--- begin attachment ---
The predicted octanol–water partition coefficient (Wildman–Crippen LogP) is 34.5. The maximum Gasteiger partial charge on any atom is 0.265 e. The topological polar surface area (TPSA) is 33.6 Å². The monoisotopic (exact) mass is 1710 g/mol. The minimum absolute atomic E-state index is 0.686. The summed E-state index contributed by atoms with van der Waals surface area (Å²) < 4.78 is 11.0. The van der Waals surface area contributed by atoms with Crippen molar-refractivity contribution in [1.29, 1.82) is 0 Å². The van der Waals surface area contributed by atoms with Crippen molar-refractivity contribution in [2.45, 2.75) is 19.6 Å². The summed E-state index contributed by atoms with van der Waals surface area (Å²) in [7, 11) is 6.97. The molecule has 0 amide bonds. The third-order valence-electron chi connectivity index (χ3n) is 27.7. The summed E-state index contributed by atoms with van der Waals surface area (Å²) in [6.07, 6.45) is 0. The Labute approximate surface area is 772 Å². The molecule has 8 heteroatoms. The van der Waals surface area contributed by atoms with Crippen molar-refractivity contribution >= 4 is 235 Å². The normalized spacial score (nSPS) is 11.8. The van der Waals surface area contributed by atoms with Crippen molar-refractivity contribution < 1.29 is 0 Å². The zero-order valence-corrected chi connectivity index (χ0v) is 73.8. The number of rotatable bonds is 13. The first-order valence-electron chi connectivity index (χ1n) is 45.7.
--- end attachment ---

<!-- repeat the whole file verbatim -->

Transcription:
The predicted octanol–water partition coefficient (Wildman–Crippen LogP) is 34.5. The maximum Gasteiger partial charge on any atom is 0.265 e. The topological polar surface area (TPSA) is 33.6 Å². The monoisotopic (exact) mass is 1710 g/mol. The minimum absolute atomic E-state index is 0.686. The summed E-state index contributed by atoms with van der Waals surface area (Å²) < 4.78 is 11.0. The van der Waals surface area contributed by atoms with Crippen molar-refractivity contribution in [1.29, 1.82) is 0 Å². The van der Waals surface area contributed by atoms with Crippen molar-refractivity contribution in [2.45, 2.75) is 19.6 Å². The summed E-state index contributed by atoms with van der Waals surface area (Å²) in [7, 11) is 6.97. The molecule has 0 amide bonds. The third-order valence-electron chi connectivity index (χ3n) is 27.7. The summed E-state index contributed by atoms with van der Waals surface area (Å²) in [6.07, 6.45) is 0. The Labute approximate surface area is 772 Å². The molecule has 8 heteroatoms. The van der Waals surface area contributed by atoms with Crippen molar-refractivity contribution >= 4 is 235 Å². The normalized spacial score (nSPS) is 11.8. The van der Waals surface area contributed by atoms with Crippen molar-refractivity contribution < 1.29 is 0 Å². The zero-order valence-corrected chi connectivity index (χ0v) is 73.8. The number of rotatable bonds is 13. The first-order valence-electron chi connectivity index (χ1n) is 45.7.